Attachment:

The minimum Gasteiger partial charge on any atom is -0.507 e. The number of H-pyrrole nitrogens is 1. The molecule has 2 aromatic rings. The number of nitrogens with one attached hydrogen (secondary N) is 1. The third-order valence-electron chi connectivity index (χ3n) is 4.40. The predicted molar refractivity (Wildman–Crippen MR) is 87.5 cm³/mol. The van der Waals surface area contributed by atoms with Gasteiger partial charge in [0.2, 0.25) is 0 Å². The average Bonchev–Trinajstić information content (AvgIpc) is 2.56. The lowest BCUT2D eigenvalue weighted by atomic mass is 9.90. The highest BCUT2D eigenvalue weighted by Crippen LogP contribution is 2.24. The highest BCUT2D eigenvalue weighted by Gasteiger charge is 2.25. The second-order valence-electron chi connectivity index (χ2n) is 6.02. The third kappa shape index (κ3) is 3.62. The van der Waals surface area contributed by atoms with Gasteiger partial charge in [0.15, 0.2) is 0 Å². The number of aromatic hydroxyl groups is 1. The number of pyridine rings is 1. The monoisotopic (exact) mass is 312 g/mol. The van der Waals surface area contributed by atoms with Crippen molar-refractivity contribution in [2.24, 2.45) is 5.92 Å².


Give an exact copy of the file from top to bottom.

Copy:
The minimum Gasteiger partial charge on any atom is -0.507 e. The number of H-pyrrole nitrogens is 1. The molecule has 2 aromatic rings. The number of nitrogens with one attached hydrogen (secondary N) is 1. The third-order valence-electron chi connectivity index (χ3n) is 4.40. The predicted molar refractivity (Wildman–Crippen MR) is 87.5 cm³/mol. The van der Waals surface area contributed by atoms with Gasteiger partial charge in [0.2, 0.25) is 0 Å². The average Bonchev–Trinajstić information content (AvgIpc) is 2.56. The lowest BCUT2D eigenvalue weighted by atomic mass is 9.90. The highest BCUT2D eigenvalue weighted by Crippen LogP contribution is 2.24. The highest BCUT2D eigenvalue weighted by Gasteiger charge is 2.25. The second-order valence-electron chi connectivity index (χ2n) is 6.02. The third kappa shape index (κ3) is 3.62. The van der Waals surface area contributed by atoms with Gasteiger partial charge in [0.15, 0.2) is 0 Å². The number of aromatic hydroxyl groups is 1. The number of pyridine rings is 1. The monoisotopic (exact) mass is 312 g/mol. The van der Waals surface area contributed by atoms with Crippen molar-refractivity contribution in [2.24, 2.45) is 5.92 Å².